Income, wealth, and IQ

Written by: Stephen Hsu

Primary Source: Information Processing

I’m occasionally asked about financial returns to cognitive ability. As a rough rule of thumb, judging from the graphs below (obtained here), I would say:

On average, an increase of IQ by one SD corresponds to  ~ $30k per annum of additional income. (Somewhat less than 1 SD in income; the distribution is far from normal.)

By early middle age, individuals > 90th percentile in IQ have, typically, more than twice the wealth of individuals who are of average IQ.

If you can find better data than what is shown below, please let me know. (How do bottom decile adults manage to earn ~ $40k per annum, on average? Does this include transfer payments?)

Of course, you can turn this around to estimate the increased (heritable) cognitive ability endowments of high income parents relative to average parents. This might help to clarify causality in studies such as this one: “Studies show that children from low-income families have smaller brains and lower cognitive abilities.” (Even Nature susceptible to faulty logic.)

Note, there is good evidence that positive returns to IQ persist above high thresholds (e.g., IQ=120, or even top 1 percent ability). See here and here.

Income mobility is strongly affected by IQ. In fact, IQ is a much stronger predictor variable than race for escaping the bottom quintile of income (Pew Trust report; NLSY again, AFQT=IQ scores):

This last figure is very problematic for the “Social Status/Wealth causes IQ” position. It seems to be the other way around: the kids escaping bottom quintile childhoods all experienced poverty, but the ones with higher cognitive ability were more likely to move up. (Recall that adopted children tend to resemble their biological parents much more than their adoptive ones; family environment has a limited effect on IQ, which is highly heritable.)

Pew: Individuals with higher test scores in adolescence are more likely to move out of the bottom quintile, and test scores can explain virtually the entire black-white mobility gap. Figure 13 plots the transition rates against percentiles of the AFQT test score distribution. The upward-sloping lines indicate that, as might be expected, individuals with higher test scores are much more likely to leave the bottom income quintile. For example, for whites, moving from the first percentile of the AFQT distribution to the median roughly doubles the likelihood from 42 percent to 81 percent. The comparable increase for blacks is even more dramatic, rising from 33 percent to 78 percent. Perhaps the most stunning finding is that once one accounts for the AFQT score, the entire racial gap in mobility is eliminated for a broad portion of the distribution. At the very bottom and in the top half of the distribution a small gap remains, but it is not statistically significant.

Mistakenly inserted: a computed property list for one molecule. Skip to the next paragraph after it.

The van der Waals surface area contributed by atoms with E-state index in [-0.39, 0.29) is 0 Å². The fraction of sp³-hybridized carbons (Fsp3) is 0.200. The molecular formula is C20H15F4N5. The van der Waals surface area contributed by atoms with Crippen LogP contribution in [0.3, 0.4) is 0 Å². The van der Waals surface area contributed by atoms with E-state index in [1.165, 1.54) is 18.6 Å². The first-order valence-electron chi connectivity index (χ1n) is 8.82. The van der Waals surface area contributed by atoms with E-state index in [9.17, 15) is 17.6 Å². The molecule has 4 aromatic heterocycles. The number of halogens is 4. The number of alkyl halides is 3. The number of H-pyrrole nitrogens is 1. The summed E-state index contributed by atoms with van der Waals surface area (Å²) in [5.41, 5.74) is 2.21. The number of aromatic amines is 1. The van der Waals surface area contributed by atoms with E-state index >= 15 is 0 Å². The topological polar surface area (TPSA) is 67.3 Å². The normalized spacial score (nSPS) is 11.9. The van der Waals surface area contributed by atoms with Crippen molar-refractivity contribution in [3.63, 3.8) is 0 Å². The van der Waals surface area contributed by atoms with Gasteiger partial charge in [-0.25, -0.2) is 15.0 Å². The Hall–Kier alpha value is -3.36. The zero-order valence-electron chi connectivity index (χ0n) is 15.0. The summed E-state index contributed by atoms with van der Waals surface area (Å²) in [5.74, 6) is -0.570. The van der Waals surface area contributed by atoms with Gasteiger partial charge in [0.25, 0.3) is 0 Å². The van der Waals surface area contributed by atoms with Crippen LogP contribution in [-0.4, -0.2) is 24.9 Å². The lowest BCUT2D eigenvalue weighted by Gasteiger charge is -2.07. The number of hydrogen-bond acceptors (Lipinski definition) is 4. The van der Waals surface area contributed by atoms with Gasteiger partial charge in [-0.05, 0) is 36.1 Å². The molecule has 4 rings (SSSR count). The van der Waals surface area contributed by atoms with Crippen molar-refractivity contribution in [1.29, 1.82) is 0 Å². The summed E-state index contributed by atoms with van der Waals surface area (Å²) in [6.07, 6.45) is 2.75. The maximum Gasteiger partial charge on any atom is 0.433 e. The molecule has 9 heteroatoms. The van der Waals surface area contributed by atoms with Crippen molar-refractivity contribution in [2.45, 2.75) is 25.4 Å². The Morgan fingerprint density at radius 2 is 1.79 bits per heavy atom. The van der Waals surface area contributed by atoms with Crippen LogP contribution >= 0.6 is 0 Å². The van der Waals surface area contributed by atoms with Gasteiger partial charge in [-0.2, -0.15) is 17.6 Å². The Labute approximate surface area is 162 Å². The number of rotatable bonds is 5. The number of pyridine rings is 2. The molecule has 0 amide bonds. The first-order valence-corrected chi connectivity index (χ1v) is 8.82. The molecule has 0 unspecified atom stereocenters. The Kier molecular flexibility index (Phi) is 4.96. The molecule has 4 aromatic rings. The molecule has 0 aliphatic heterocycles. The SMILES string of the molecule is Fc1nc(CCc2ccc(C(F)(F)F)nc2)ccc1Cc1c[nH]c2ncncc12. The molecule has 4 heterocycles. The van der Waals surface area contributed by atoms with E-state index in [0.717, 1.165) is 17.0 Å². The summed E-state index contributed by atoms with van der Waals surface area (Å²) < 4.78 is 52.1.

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Stephen Hsu
Stephen Hsu is vice president for Research and Graduate Studies at Michigan State University. He also serves as scientific adviser to BGI (formerly Beijing Genomics Institute) and as a member of its Cognitive Genomics Lab. Hsu’s primary work has been in applications of quantum field theory, particularly to problems in quantum chromodynamics, dark energy, black holes, entropy bounds, and particle physics beyond the standard model. He has also made contributions to genomics and bioinformatics, the theory of modern finance, and in encryption and information security. Founder of two Silicon Valley companies—SafeWeb, a pioneer in SSL VPN (Secure Sockets Layer Virtual Private Networks) appliances, which was acquired by Symantec in 2003, and Robot Genius Inc., which developed anti-malware technologies—Hsu has given invited research seminars and colloquia at leading research universities and laboratories around the world.
Stephen Hsu

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